Caring for Our Children (CFOC)

Chapter 5: Facilities, Supplies, Equipment, and Environmental Health

5.2 Quality of the Outdoor and Indoor Environment

5.2.1 Ventilation, Heating, Cooling, and Hot Water

5.2.1.3: Heating and Ventilation Equipment Inspection and Maintenance

Content in the STANDARD was modified on 09/22/2021.

COVID-19 modification as of 09/22/2021.

 


After reading the CFOC standard, see COVID-19 modification below (Also consult applicable state licensure and public health requirements).    

All heating, air conditioning and ventilation equipment should be inspected and cleaned before each cooling and heating season by a qualified heating, ventilation, air conditioning (HVAC) consultant. This includes boilers, hot water heaters, electric or gas heaters, heat pumps, air handlers, air conditioner compressors, refrigerant levels, fan coil units, condensate pumps, variable air volume controls and all filters.  The ventilation consultant should also check all combustible gas chimneys, flues and fresh air make up vents.  A ventilation consultant should verify in writing that the equipment is properly installed, cleaned, and maintained to operate efficiently and effectively. The systems should be operated in accordance with operating instructions and be certified that it meets the local building code, as required. Documentation of these inspections and certification of safety should be kept on file in the facility.

COVID-19 modification as of 09/22/2021

Improving ventilation is an important COVID-19 prevention strategy that can reduce the number of virus particles in the air. In response to the Centers for Disease Control and Prevention’s guidance on ventilation, it is recommended that staff:

  • Consult with building facility staff or administrators to ensure ventilation systems operate properly and provide acceptable indoor air quality for the recommended occupancy levels for each space.
    • Prior to returning buildings to service during the COVID-19 pandemic, building ventilation systems should be evaluated to ensure compliance with Indoor Air Quality standards and COVID 19 recommendations.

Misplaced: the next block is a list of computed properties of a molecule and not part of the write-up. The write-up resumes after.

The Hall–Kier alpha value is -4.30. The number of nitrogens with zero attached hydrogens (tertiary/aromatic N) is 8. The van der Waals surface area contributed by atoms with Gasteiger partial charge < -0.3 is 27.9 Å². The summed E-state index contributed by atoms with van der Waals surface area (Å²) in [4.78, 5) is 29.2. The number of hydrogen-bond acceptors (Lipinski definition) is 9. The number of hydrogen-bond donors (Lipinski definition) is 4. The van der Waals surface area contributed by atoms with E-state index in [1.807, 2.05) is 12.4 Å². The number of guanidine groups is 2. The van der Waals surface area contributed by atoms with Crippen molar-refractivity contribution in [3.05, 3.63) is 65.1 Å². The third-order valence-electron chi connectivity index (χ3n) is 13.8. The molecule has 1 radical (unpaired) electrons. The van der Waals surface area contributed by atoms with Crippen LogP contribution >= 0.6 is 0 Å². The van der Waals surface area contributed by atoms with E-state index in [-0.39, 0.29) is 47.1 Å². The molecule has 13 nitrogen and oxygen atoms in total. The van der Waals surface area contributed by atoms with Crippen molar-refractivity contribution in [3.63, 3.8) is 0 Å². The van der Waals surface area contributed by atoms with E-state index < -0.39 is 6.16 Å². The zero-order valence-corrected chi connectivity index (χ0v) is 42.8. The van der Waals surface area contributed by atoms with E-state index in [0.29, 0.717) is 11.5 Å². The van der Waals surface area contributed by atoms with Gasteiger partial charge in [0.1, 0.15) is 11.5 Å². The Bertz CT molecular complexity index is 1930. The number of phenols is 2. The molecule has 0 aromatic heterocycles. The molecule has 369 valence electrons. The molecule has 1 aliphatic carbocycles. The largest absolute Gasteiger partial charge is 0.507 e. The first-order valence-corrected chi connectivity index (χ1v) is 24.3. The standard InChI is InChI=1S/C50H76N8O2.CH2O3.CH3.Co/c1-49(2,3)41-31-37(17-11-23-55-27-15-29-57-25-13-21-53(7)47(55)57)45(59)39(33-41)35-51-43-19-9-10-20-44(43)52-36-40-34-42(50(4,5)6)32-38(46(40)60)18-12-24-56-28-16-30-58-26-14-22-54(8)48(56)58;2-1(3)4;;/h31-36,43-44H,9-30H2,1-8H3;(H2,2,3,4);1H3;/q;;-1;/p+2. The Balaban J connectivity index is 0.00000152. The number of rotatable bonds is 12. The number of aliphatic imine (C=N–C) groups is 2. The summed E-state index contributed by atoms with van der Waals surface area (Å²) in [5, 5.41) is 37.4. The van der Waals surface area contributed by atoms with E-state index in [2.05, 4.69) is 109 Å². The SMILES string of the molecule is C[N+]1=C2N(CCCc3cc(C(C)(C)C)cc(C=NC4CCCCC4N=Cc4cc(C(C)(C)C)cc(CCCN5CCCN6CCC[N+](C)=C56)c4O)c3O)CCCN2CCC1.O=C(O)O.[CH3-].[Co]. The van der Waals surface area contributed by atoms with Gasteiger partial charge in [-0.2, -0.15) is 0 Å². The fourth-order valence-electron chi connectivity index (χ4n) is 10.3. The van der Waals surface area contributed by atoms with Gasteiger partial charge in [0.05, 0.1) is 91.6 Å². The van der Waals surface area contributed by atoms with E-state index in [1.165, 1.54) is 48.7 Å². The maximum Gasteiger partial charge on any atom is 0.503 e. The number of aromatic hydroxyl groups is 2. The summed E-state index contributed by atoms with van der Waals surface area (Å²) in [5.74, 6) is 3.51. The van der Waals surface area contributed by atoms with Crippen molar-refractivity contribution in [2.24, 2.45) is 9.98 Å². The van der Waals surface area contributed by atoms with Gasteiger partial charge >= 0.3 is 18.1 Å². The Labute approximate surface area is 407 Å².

• Clean and change filters as recommended by manufacturer for all air and water devices.
      • If system allows, ensure filters are MERV 13 or higher, as recommended by the American Society of Heating, Refrigeration and Air Conditioning Engineers (ASHRAE).
    • Home-based programs should have good ventilation, ensure heating and cooling systems are inspected as described in this guidance, the systems are maintained in good repair, and any filters are changed on the recommended regular basis.
    • Find an experienced heating, ventilation, and air conditioning (HVAC) consultant when considering changes to HVAC systems and equipment.
    • Ventilation system upgrades or improvements can increase the delivery of clean air, remove some potentially harmful particles, and reduce some childhood respiratory complications.
  • See COVID modification to Standard 5.2.1.1: Ensuring Access to Fresh Air Indoors for additional ventilation guidance.

Additional Resources:

American Society of Heating, Refrigeration and Air Conditioning Engineers

Centers for Disease Control and Prevention

Children’s Environmental Health Network

Early Childhood Learning and Knowledge Center

United States Environmental Protection Agency

 

RATIONALE

Routinely scheduled inspections and proper operation ensure that equipment is working properly. Heating equipment is the second leading cause of ignition in fatal house fires.1 Heating equipment that is kept in good repair is less likely to cause fires.

COMMENTS

Qualified engineers can ensure heating, ventilation, air conditioning (HVAC) systems are functioning properly and that applicable standards are being met. The American Society of Heating, Refrigerating, and Air-Conditioning Engineers (ASHRAE) Website includes the qualifications required of its members and the location of the local ASHRAE chapter. The contractor who services the child care HVAC system should provide evidence of successful completion of ASHRAE or comparable courses. Caregivers/teachers should understand enough about codes and standards to be sure the facility’s building is a healthful place to be.

TYPE OF FACILITY
Center, Early Head Start, Head Start, Large Family Child Care Home, Small Family Child Care Home
RELATED STANDARDS
5.2.1.1 Ensuring Access to Fresh Air Indoors
5.2.1.8 Maintenance of Air Filters
5.2.9.5 Carbon Monoxide Detectors
REFERENCES
  1. Ahrens, M., and Maheshwari, R. Home Structure Fires. National Fire Protection Association. Published November 2020. Accessed September 2021. https://www.nfpa.org/-/media/Files/News-and-Research/Fire-statistics-and-reports/Building-and-life-safety/oshomes.pdf

NOTES

Content in the STANDARD was modified on 09/22/2021.

COVID-19 modification as of 09/22/2021.